Taranaki Tarn Reflection
New Zealand Landscape Photography Artwork by Stephen Milner
In the spring of 2021, I spent the day hiking the Pouakai Range in New Plymouth with the hope of photographing a reflection of Mount Taranaki on one of the tarns with my Mamiya 6MF medium format film camera. I have to be honest and say that this hike was one of the hardest I have done. The Pouakai Range Mangorei Track is a three house climb up many steps, steps that felt endless, and once I made it to the top my legs were shaking. Whilst climbing, I kept thinking if my hike will be a waste of time because of the wind and cloud coverage. The Pouakai Range is 1400 metes high and is exposed to the weather. But, it was a hike worth doing because as the sun set, the cloud disappeared and the wind dropped. It was my first time visiting the Pouakai Range tarns, I remember feeling lucky to experience this incredible moment and it is one I will never forget.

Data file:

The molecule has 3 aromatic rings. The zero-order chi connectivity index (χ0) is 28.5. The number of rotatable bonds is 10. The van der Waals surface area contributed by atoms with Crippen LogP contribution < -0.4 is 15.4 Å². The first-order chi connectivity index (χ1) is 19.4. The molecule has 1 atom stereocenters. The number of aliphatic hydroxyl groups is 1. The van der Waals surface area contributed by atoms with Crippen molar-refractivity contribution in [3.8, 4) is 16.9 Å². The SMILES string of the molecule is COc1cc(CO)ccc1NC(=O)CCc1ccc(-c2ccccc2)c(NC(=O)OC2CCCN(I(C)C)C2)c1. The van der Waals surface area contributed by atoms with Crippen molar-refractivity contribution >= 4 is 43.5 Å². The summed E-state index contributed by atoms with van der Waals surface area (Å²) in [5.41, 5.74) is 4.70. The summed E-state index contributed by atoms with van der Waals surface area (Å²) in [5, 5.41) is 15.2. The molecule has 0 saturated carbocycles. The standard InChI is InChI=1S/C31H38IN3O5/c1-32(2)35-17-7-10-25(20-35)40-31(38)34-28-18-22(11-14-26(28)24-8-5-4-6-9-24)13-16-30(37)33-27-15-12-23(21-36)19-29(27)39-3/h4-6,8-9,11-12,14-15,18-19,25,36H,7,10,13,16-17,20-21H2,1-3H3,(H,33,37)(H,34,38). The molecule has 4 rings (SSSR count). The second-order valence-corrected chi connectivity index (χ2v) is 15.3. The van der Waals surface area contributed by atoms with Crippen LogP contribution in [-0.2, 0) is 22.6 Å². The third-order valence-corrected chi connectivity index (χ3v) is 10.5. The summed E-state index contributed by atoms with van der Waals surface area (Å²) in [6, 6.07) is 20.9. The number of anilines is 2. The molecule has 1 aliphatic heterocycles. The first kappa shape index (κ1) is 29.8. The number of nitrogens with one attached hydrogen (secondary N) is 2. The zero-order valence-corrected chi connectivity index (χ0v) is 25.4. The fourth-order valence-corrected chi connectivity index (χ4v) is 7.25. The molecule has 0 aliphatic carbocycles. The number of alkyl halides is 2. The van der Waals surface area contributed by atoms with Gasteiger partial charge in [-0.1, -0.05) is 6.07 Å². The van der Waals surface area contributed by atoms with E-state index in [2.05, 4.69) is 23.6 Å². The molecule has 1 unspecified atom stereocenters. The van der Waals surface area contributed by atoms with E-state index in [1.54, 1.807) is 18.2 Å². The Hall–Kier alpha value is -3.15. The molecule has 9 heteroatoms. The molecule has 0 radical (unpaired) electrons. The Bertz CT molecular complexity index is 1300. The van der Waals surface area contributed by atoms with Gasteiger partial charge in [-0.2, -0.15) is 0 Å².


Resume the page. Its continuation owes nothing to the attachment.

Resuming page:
Mount Taranaki is the second-tallest volcano in New Zealand, is an active 2,518m stratovolcano on the North Island, and is in the Egmont National Park. It is one of the most symmetrical volcanic cones in the world. It is made of layers from lava flows and pyroclastic deposits. Mount Taranaki is the result of the Pacific Plate below the Australian Plate. Eruptions began 130,000 years ago. Large lava and pyroclastic eruptions occur on average every 500 years, with small eruptions every 90 years. Its last major eruption was around 1655, and there was a medium-sized eruption in 1755. The most recent eruption was minor and occurred around 1854.
Maori legends speak of Taranaki (previously known as Pukeonaki) as standing closer to other North Island volcanos called Ruapehu, Tongariro and Pihanga in Tongariro Nation Park. Pukeonaki was married to Ruapehu. Whilst Pukeonaki was away hunting, Ruapehu was wooed by the masculine Tongariro. When Pukeonaki returned, he and Tongariro fought over Ruapehu but, Tongariro was the strongest and defeated Pukeonaki. Pukeonaki fled west to the west coast, carved the Whanganui River on the way, and found new love with the Pouākai range.
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